1,200 jobs lost as Irish bus maker Wrightbus fails

Bus maker

It was the bus manufacturer cast into the limelight after winning contracts worth hundreds of millions of pounds to build the Boris Bus, the reimagination of the red Routemaster buses, for London when Boris Johnson, the prime minister, was the capital’s mayor.

However, Wrightbus, one of Northern Ireland’s largest private sector employers, has fallen into insolvency with the loss of more than 1,200 jobs. Eight years on from the orders for new Routemasters, of which 1,000 have been delivered to the London market, Wrightbus has been put into administration.

The Wright family, which controls the business founded in 1946 by Sir William Wright, blamed the fast-shifting sands of the automotive industry, saying “global changes from diesel to electric in bus technology have caused a sharp decline in demand for buses in the UK.”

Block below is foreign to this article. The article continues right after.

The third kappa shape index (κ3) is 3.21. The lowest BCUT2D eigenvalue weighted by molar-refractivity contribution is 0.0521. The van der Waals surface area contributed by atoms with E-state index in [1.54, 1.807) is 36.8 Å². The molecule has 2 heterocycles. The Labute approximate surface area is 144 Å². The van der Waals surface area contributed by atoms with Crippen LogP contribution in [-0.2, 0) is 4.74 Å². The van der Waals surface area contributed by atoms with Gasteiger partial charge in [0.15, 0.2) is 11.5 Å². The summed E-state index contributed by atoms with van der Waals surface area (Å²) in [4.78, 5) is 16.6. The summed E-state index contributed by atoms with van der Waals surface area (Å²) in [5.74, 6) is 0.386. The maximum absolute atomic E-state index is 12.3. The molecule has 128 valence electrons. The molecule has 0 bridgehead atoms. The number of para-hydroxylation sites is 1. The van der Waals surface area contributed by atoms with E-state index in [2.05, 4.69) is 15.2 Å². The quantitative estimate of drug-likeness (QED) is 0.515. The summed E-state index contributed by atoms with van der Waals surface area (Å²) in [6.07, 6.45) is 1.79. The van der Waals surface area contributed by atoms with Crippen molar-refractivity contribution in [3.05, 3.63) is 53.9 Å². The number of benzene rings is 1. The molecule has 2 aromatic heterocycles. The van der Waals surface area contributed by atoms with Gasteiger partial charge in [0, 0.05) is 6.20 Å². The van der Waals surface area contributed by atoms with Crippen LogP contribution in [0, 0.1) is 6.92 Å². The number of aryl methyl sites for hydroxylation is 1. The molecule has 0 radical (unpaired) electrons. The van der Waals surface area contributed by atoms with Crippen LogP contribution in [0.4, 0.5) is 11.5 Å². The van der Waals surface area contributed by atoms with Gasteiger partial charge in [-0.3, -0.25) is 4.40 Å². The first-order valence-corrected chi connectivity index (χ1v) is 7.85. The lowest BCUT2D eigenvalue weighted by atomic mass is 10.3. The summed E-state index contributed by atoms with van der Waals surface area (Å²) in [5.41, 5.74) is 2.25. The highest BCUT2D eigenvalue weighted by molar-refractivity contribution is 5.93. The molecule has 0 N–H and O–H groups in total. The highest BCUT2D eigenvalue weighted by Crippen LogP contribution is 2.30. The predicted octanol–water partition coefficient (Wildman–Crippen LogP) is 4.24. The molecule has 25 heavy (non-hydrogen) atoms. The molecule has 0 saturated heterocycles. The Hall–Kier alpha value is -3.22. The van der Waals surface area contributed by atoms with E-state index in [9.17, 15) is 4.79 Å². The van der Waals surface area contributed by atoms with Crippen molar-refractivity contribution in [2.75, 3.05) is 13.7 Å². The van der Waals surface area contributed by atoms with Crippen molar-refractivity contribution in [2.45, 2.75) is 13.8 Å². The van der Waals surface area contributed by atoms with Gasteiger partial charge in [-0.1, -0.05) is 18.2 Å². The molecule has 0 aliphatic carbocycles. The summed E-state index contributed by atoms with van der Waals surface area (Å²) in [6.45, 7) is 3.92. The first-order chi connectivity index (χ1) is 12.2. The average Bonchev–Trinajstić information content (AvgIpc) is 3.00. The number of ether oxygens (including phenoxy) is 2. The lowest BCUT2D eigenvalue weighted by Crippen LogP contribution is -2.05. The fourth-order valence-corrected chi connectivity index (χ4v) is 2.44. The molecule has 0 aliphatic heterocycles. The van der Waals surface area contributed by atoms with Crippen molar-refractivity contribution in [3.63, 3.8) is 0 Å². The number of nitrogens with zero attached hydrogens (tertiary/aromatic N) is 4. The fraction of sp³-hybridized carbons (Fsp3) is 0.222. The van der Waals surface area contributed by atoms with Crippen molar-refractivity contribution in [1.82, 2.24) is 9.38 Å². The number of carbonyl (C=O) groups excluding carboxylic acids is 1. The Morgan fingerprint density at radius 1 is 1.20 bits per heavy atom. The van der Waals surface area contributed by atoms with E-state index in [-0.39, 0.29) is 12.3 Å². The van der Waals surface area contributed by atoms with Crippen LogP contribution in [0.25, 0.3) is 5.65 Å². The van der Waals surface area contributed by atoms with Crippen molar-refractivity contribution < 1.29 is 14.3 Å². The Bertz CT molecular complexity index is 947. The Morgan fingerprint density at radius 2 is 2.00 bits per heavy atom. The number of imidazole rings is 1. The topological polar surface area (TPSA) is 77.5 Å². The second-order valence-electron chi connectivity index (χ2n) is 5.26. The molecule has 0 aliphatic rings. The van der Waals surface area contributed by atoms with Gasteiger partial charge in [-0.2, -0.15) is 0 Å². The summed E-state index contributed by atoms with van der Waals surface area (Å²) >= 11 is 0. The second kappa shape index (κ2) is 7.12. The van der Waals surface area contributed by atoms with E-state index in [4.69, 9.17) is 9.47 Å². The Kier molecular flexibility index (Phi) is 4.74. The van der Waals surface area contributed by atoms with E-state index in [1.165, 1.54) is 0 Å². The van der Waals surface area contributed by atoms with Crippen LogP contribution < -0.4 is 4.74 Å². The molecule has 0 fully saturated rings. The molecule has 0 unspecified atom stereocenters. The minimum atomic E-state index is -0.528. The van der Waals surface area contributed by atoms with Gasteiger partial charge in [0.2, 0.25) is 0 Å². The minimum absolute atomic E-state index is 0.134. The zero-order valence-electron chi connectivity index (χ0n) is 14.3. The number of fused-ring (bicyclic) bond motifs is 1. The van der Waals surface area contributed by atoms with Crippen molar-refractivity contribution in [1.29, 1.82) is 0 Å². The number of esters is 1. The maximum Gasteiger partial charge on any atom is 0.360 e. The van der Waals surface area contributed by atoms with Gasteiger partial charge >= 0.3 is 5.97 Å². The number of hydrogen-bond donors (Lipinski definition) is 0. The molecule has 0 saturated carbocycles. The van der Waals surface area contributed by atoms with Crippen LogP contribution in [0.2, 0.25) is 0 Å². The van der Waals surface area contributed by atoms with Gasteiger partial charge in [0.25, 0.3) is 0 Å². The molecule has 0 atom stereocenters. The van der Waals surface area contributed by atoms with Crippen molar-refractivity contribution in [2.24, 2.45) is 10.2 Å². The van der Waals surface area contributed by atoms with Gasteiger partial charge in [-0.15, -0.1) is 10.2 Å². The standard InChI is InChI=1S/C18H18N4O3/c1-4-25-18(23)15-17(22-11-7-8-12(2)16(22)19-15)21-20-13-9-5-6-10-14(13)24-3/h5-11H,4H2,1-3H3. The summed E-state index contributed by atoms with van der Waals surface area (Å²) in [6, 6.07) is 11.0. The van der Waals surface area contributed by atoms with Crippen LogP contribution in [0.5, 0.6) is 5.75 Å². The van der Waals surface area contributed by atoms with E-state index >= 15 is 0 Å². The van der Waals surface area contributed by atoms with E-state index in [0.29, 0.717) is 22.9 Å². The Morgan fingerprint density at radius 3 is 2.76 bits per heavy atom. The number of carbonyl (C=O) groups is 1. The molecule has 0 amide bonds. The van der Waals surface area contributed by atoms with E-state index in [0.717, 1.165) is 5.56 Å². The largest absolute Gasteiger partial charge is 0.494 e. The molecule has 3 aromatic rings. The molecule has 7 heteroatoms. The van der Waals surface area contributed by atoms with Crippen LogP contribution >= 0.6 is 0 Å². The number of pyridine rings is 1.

The Boris Bus was reckoned to be the most expensive bus order in history when Mr Johnson ordered five prototypes at £1.6 million each. They were designed as a new breed of diesel-electric hybrids, but technical flaws meant they were more diesel than electric. Poor air conditioning had them renamed by passengers as Toastmasters. At £330,000 apiece, Transport for London has long since stopped ordering them.

Wrightbus said it had been tipped into significant losses as it attempted to reshore production from a plant in Malaysia to its Ballymena home. Michael Magnay and Peter Allen of Deloitte, the professional services firm, have been appointed as joint administrators.